Ministers’ proposals to make up for botched reforms to public sector pensions could themselves be subjected to a High Court challenge, civil service unions have warned.
PCS, the civil service’s biggest union, said the Treasury’s solution to pay for the additional pensions costs resulting from the Court of Appeal’s 2018 McCloud judgment would effectively “steal” reduced contributions and increased benefits from members of the Civil Service Pension Scheme.
It is working with public sector unions including Prospect and the FDA on a judicial review bid that would seek to have the Treasury’s McCloud remedy declared wrong in law, and said it will be pressing for a hearing of the case “this summer”.
The McCloud judgement found elements of government reforms to public sector pensions that were introduced in 2015 to be discriminatory because of transitional arrangements geared towards protecting the interests of older scheme members.
Liz Truss, then chief secretary to the Treasury, caused outrage shortly after the judgement by pausing part of the routine valuation process for public sector pensions that was due to trigger reduced contributions for scheme members. She said the impact of the McCloud judgment could be £4bn a year.
In February this year, the Treasury published its proposed remedy for removing the unfairness in the reforms exposed by the McCloud case. It gives eligible scheme members a seven-year window in which they can choose whether they accrue benefits under their original pension scheme or the new one introduced as part of the reforms. They do not have to make the choice until they retire.
Civil service unions supported the offer at the time, but expressed concerns that ministers had still not implemented the reduced contributions from the 2016 valuation process paused by Truss, which would have saved members around 2% on their contributions.
PCS said it is now evident that the Treasury’s funding proposal would essentially “load the full cost of the McCloud remedy into a single four-year valuation period”, resulting in less favourable figures and no obligation to reduce contributions for scheme members.
“It is clear that this outcome is due to the Treasury’s deliberate and diabolical loading of the full remedy cost into a single four-year valuation period,” the union said.
“Given a seven-year remedy period and the reality that payment of remedy costs at retirement are spread over many years ahead – 30 years or more in some cases – there is a strong argument that if these costs are imposed within the calculation, then they should be spread over more than one valuation period.”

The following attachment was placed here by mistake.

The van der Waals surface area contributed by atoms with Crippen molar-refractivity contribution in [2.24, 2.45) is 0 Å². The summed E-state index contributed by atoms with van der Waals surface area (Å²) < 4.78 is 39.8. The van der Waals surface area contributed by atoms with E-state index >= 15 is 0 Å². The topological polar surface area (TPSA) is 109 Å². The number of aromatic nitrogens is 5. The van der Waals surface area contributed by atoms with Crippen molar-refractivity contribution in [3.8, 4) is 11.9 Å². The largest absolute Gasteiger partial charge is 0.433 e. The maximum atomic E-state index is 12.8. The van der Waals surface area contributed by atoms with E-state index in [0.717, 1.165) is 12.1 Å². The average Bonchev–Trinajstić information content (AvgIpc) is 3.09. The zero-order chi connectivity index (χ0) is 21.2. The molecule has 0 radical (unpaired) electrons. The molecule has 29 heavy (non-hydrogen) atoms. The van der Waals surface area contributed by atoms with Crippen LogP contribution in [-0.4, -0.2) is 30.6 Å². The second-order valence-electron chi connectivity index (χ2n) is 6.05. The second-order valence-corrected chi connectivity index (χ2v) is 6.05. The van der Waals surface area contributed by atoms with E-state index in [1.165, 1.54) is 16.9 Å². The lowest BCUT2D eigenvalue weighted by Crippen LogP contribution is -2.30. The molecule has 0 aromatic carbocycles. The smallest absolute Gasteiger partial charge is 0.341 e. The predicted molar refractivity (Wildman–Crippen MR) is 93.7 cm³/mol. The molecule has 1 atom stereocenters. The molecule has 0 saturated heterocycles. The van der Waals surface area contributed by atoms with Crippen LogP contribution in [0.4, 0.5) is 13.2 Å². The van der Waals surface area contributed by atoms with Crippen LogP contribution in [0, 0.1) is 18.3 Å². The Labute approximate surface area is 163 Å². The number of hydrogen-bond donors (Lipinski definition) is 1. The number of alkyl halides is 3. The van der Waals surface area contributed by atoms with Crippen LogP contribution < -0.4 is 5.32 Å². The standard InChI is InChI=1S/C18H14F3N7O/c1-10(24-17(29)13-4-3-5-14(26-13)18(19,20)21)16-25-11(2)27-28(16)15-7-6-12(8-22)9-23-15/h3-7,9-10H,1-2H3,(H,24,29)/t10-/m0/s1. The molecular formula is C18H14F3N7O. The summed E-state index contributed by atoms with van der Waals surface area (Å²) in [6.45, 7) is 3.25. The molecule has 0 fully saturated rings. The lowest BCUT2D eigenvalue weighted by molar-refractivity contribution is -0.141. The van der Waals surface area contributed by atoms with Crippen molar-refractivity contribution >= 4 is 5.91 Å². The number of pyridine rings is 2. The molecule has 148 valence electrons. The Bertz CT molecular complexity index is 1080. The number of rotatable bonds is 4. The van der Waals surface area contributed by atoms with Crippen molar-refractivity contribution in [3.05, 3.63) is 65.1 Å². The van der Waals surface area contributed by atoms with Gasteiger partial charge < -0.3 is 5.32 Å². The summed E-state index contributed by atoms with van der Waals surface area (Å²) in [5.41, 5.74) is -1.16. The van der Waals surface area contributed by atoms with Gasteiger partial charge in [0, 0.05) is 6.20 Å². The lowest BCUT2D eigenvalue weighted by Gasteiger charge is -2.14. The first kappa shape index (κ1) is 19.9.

Prospect deputy general secretary Garry Graham said the union shared the view that the Treasury had specifically designed its McCloud remedy to stop the Civil Service Pension Scheme’s cost-cap mechanism from being triggered, which would members’ contributions.
“We do not believe that McCloud costs should fall to scheme members,” he said. “This is not just the view of the civil service unions – it is also the view of the scheme advisory board, which includes employer representatives.”
Graham said that not only had the Treasury “loaded the costs onto employees”, the department had also chosen to do so over an “artificially short period to magnify those costs”, even though the actual cost of the McCloud remedy would take many decades to fall due.
“We have made it very clear that this is not acceptable and questionable from an actuarial perspective,” he said.
Graham said with a pay freeze affecting most civil servants this year, there has never been a more important time for pensions contributions to be reduced in line with the 2015 cost-cap mechanism.
He said Prospect is “exploring all legal routes” on the issue and is named interested party to a potential judicial review “if the Treasury does not see sense”.
Insult to injury
FDA assistant general secretary Lucille Thirlby said the union – which represents senior public servants – opposed ministers’ decision to pause the pensions cost-cap mechanism after the McCloud ruling and that the government is compounding its mistakes.
“The decision by the government to consider the remedy costs to be purely a member cost is erroneous,” she said.
“To propose that the costs are covered in the first valuation adds insult to injury, and is out of step with normal pensions policy. The costs could and should be spread over a longer time frame.
“The FDA continues to work with the TUC and other unions to seek a resolution to this issue.”
The Treasury had not responded to CSW's request for comment at the time of publication.